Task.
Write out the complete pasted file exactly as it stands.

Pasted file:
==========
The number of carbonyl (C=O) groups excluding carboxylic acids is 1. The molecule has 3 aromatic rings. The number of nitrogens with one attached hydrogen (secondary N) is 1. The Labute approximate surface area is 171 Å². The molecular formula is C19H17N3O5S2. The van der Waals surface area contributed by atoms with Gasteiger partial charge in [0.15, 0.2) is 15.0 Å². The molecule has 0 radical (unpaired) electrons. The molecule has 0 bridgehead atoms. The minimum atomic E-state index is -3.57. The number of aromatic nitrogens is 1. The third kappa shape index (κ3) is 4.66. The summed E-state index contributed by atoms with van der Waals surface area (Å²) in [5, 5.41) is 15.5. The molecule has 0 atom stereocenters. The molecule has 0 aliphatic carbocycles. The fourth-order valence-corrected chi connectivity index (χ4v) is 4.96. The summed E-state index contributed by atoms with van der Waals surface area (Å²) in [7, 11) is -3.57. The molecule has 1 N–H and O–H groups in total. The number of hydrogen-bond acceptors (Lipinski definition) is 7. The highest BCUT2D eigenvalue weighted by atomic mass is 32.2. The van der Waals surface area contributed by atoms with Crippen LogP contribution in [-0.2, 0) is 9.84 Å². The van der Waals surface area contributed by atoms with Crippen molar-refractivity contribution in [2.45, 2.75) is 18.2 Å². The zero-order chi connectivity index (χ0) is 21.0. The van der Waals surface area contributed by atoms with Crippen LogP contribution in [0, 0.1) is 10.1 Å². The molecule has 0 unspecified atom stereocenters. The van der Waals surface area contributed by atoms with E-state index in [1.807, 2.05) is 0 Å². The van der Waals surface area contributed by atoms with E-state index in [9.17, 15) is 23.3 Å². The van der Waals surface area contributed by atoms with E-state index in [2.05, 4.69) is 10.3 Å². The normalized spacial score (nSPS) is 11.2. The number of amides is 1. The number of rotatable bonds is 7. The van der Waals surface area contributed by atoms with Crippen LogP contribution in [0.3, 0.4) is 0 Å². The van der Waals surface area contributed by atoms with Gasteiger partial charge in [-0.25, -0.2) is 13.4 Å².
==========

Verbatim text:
The number of carbonyl (C=O) groups excluding carboxylic acids is 1. The molecule has 3 aromatic rings. The number of nitrogens with one attached hydrogen (secondary N) is 1. The Labute approximate surface area is 171 Å². The molecular formula is C19H17N3O5S2. The van der Waals surface area contributed by atoms with Gasteiger partial charge in [0.15, 0.2) is 15.0 Å². The molecule has 0 radical (unpaired) electrons. The molecule has 0 bridgehead atoms. The minimum atomic E-state index is -3.57. The number of aromatic nitrogens is 1. The third kappa shape index (κ3) is 4.66. The summed E-state index contributed by atoms with van der Waals surface area (Å²) in [5, 5.41) is 15.5. The molecule has 0 atom stereocenters. The molecule has 0 aliphatic carbocycles. The fourth-order valence-corrected chi connectivity index (χ4v) is 4.96. The summed E-state index contributed by atoms with van der Waals surface area (Å²) in [7, 11) is -3.57. The molecule has 1 N–H and O–H groups in total. The number of hydrogen-bond acceptors (Lipinski definition) is 7. The highest BCUT2D eigenvalue weighted by atomic mass is 32.2. The van der Waals surface area contributed by atoms with Crippen LogP contribution in [-0.2, 0) is 9.84 Å². The van der Waals surface area contributed by atoms with Crippen molar-refractivity contribution in [2.45, 2.75) is 18.2 Å². The zero-order chi connectivity index (χ0) is 21.0. The van der Waals surface area contributed by atoms with Crippen LogP contribution in [0, 0.1) is 10.1 Å². The molecule has 0 unspecified atom stereocenters. The van der Waals surface area contributed by atoms with E-state index in [1.807, 2.05) is 0 Å². The van der Waals surface area contributed by atoms with E-state index in [9.17, 15) is 23.3 Å². The van der Waals surface area contributed by atoms with E-state index in [2.05, 4.69) is 10.3 Å². The normalized spacial score (nSPS) is 11.2. The number of amides is 1. The number of rotatable bonds is 7. The van der Waals surface area contributed by atoms with Crippen LogP contribution in [0.3, 0.4) is 0 Å². The van der Waals surface area contributed by atoms with Gasteiger partial charge in [-0.25, -0.2) is 13.4 Å².